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Texas Baptist Collegiate Ministry believes that 95% of the over 60,000 Denton college students are not pursuing a relationship with Jesus. That means that 57,000 students that attend UNT, TWU or NCTC are not actively engaged in a relationship with Jesus. As culture continues to shift, we can no longer assume that students will just walk through our doors (at the BSM or at a local church). The numbers literally tell us that the majority are not coming, or that if they do come, they do not stay. In response to that, we must find ways to go to them. Many would say that we are in a post-Christian culture, which means that “the biblical story that once shaped culture is no longer the narrative that gives meaning to life.”1 We have to put intentionality into campus evangelism and outreach.
It is impossible for the BSMs and other Christian campus organizations to reach all of these students with the Gospel. Luke 10:2 tells us, “the harvest is plentiful, but the workers are few.” Our hope is that the BSMs and our DBA local churches will continue to partner together to actively engage Denton college students with the Gospel where they are, on the campus. I have noticed that there can be some confusion for our local church members on how to interact with students when they participate in a BSM event or come to campus. In response to those observations and conversations I have had, I want to share some insight to help others better engage students on campus.
How can participating in BSM events help you engage students?
1.) Make a connection: When I first meet a college student, my main hope is to have a meaningful conversation with them. I want them to know right away that I care about them. Students already feel like an unseen number on campus so they long to be seen, heard and valued. Because students desire “real” they can spot “fake” a mile away, so when new conversations occur, they quickly filter each encounter through their skepticism. Helpful tips to conversations with students have been included at the end of this article.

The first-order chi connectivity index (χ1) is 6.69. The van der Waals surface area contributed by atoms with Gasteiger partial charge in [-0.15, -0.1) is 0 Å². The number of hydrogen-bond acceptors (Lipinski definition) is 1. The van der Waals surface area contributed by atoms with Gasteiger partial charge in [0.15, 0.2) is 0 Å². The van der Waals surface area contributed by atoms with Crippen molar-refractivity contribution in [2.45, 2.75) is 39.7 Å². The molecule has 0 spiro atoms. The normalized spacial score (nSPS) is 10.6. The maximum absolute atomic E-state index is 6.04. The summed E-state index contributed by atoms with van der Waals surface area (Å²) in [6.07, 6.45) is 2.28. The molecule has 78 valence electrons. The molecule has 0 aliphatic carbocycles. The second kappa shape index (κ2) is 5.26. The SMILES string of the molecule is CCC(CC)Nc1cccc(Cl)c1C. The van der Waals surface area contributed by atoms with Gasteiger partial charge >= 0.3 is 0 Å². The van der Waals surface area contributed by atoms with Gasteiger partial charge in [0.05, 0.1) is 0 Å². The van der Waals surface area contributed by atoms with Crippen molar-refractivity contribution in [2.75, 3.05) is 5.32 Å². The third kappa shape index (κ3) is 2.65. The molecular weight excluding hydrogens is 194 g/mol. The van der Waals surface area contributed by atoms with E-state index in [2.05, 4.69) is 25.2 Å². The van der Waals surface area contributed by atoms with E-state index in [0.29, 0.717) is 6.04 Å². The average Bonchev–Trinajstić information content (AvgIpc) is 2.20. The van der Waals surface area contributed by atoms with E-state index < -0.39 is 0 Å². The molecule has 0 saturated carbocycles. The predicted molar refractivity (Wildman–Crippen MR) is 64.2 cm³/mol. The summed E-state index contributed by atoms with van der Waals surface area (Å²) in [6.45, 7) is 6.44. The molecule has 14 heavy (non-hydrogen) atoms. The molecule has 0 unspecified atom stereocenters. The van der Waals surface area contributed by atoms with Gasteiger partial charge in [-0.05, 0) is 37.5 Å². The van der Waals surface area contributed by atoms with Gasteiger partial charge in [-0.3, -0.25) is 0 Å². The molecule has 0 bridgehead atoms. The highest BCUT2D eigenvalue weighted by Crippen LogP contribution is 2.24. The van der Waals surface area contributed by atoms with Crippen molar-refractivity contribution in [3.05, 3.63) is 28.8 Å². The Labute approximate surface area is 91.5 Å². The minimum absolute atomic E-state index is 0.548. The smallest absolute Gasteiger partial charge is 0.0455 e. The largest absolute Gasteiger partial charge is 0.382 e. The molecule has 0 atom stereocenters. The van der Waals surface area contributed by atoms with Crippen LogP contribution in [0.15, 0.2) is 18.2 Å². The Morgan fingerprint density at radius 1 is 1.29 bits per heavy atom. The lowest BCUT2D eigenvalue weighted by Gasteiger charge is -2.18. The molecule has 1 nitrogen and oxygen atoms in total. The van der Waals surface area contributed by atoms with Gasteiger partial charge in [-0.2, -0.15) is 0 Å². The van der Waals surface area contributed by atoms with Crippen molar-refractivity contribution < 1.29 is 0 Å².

2.) Do not assume a student is a Christian: As stated previously, statistics tell us that 95% of students are not pursuing a relationship with Jesus, so we must keep that in mind as we talk to them. How does this understanding impact my interactions with students? First, as I talk with them, I look for opportunities to share the Gospel. Second, I need to be patient and recognize that while some will come to faith during a first conversation, most of the conversions we see happen on campus come through consistent and intentional time together. UNT students are interested in talking about spiritual things, and many are open to studying the Bible with you. They just need to be engaged and invited in. Third, as we get to know each other and talk about spiritual things, I look for ways to practice hospitality with them. I invite them into my life, to share a meal, to spend time in my home, etc.
3.) Develop a relationship before an invitation: One of the fastest ways to get dismissed by a student (Christian or non-Christian) is to make it appear that you are only talking to them to try and get them to come to your church. Before inviting them:
Every aspect of ministry at the UNT BSM is an opportunity to engage students with the Gospel. Our hope is that as churches partner with the BSM, we can provide opportunities to engage students where they are, on the campus. If you or your church would like more information on engaging students on campus through partnering with the BSM, please contact me at 940-387-6331 or email@example.com.
Things to initially AVOID when starting a conversation:
Good questions to use to start conversations with students:
Helpful hints to pivot the conversation to the Gospel: